For lots with a primary frontage greater than 54 feet, driveway space may have a maximum width of 60 percent of the length of the primary footage, no less than 32.4 feet. They can have up to three driveway lanes.

For lots with a secondary frontage, the driveway on that part of the property may have a width that is 20 percent of the length of the secondary frontage but no less than nine feet wide.

The original new code called for the driveways to have a width of 50 percent of the primary frontage, but the commission passed an amendment to increase this figure to 60.

That suggestion came from Commissioner Tommy Ruzzano, who suggested that a slightly larger driveway would give families with four or more cars some reprieve.

The commission noted that the new ordinance might not apply to private communities and those with homeowners associations.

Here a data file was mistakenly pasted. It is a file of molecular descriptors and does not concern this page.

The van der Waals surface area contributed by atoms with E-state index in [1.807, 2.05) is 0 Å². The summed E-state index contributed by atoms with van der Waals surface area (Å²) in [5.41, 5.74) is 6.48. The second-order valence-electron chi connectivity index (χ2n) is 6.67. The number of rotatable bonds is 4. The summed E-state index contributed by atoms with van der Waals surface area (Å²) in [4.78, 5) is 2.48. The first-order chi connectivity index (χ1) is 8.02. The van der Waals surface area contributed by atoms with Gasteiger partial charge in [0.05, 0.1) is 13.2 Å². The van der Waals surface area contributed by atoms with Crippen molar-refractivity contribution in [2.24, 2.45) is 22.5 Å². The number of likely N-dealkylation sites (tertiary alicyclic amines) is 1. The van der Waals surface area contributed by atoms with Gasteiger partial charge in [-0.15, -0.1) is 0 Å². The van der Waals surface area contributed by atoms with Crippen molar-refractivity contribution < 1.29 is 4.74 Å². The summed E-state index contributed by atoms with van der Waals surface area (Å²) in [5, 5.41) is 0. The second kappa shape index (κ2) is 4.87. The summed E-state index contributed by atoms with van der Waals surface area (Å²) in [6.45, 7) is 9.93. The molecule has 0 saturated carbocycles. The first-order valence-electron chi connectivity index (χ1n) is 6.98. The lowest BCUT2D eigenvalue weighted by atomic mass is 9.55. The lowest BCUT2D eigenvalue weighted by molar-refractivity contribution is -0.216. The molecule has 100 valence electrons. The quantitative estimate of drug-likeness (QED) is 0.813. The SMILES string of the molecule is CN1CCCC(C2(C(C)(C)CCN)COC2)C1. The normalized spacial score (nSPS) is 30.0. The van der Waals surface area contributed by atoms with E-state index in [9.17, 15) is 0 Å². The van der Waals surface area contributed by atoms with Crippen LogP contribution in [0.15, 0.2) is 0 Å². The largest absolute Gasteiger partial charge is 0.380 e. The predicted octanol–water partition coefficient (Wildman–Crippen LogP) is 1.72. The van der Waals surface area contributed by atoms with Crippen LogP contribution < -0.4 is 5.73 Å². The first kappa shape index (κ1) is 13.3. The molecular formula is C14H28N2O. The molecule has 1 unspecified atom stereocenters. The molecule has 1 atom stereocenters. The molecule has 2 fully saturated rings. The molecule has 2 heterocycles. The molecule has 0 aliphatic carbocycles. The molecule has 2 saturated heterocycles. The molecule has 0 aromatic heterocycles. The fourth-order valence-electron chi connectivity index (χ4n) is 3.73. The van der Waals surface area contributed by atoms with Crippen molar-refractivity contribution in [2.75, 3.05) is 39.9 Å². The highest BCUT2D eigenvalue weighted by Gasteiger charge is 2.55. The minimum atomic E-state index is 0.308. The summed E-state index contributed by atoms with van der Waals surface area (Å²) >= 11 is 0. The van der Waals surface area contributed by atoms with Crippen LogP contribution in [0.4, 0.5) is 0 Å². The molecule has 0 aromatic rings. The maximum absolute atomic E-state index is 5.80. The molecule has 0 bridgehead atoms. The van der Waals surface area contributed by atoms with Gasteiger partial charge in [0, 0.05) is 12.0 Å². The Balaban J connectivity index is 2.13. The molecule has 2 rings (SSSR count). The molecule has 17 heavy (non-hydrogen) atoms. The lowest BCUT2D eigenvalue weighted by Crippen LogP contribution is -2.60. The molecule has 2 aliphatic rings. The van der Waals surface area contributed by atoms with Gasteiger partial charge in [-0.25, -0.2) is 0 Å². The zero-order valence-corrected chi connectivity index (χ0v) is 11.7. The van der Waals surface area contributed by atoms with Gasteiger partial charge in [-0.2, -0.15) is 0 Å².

The issues the commission discussed involved effects on the canal and drainage systems, building materials like asphalt and concrete, the lack of an environmental study, traffic, and parked vehicles hampering emergency response, and negatively affecting neighborhood aesthetics.

Both Commissioners Joanne Simone and Arlene Schwartz warned that the new ordinance would make neighborhoods less aesthetically pleasing. Simone also expressed that hurricanes, mixed with less green space, could mean more flooding.

Margate Commission Narrowly Passes Driveway Ordinance to Ease Parking Issues
Residential parking in Margate {City of Margate}

“I think [the city is] making a big mistake,” she said. “I don’t think what we’re doing up here tonight is the answer either.”

Schwartz suggested that residents utilize their garages for additional parking, but most of the commission disagreed with the idea, stating that most residents use their garages for storage. She said that she would not support mandatory garage parking.

Ruzzano criticized both Schwartz and Simone for supporting garage parking, stating that it was the two single women who supported the idea.